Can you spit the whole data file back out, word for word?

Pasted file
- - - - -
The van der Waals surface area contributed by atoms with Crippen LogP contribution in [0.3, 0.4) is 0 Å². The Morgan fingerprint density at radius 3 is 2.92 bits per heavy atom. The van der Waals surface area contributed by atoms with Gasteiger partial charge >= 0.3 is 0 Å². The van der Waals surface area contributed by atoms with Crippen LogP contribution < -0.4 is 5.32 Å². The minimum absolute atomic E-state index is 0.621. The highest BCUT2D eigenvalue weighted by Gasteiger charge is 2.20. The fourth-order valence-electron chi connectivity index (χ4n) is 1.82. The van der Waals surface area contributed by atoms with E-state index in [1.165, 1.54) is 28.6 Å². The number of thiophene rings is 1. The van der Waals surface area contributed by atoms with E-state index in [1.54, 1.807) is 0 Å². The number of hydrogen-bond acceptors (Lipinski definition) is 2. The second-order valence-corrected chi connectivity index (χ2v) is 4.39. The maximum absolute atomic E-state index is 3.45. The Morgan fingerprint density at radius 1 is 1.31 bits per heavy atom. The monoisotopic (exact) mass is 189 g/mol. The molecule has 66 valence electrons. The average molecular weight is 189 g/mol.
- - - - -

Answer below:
The van der Waals surface area contributed by atoms with Crippen LogP contribution in [0.3, 0.4) is 0 Å². The Morgan fingerprint density at radius 3 is 2.92 bits per heavy atom. The van der Waals surface area contributed by atoms with Gasteiger partial charge >= 0.3 is 0 Å². The van der Waals surface area contributed by atoms with Crippen LogP contribution < -0.4 is 5.32 Å². The minimum absolute atomic E-state index is 0.621. The highest BCUT2D eigenvalue weighted by Gasteiger charge is 2.20. The fourth-order valence-electron chi connectivity index (χ4n) is 1.82. The van der Waals surface area contributed by atoms with E-state index in [1.165, 1.54) is 28.6 Å². The number of thiophene rings is 1. The van der Waals surface area contributed by atoms with E-state index in [1.54, 1.807) is 0 Å². The number of hydrogen-bond acceptors (Lipinski definition) is 2. The second-order valence-corrected chi connectivity index (χ2v) is 4.39. The maximum absolute atomic E-state index is 3.45. The Morgan fingerprint density at radius 1 is 1.31 bits per heavy atom. The monoisotopic (exact) mass is 189 g/mol. The molecule has 66 valence electrons. The average molecular weight is 189 g/mol.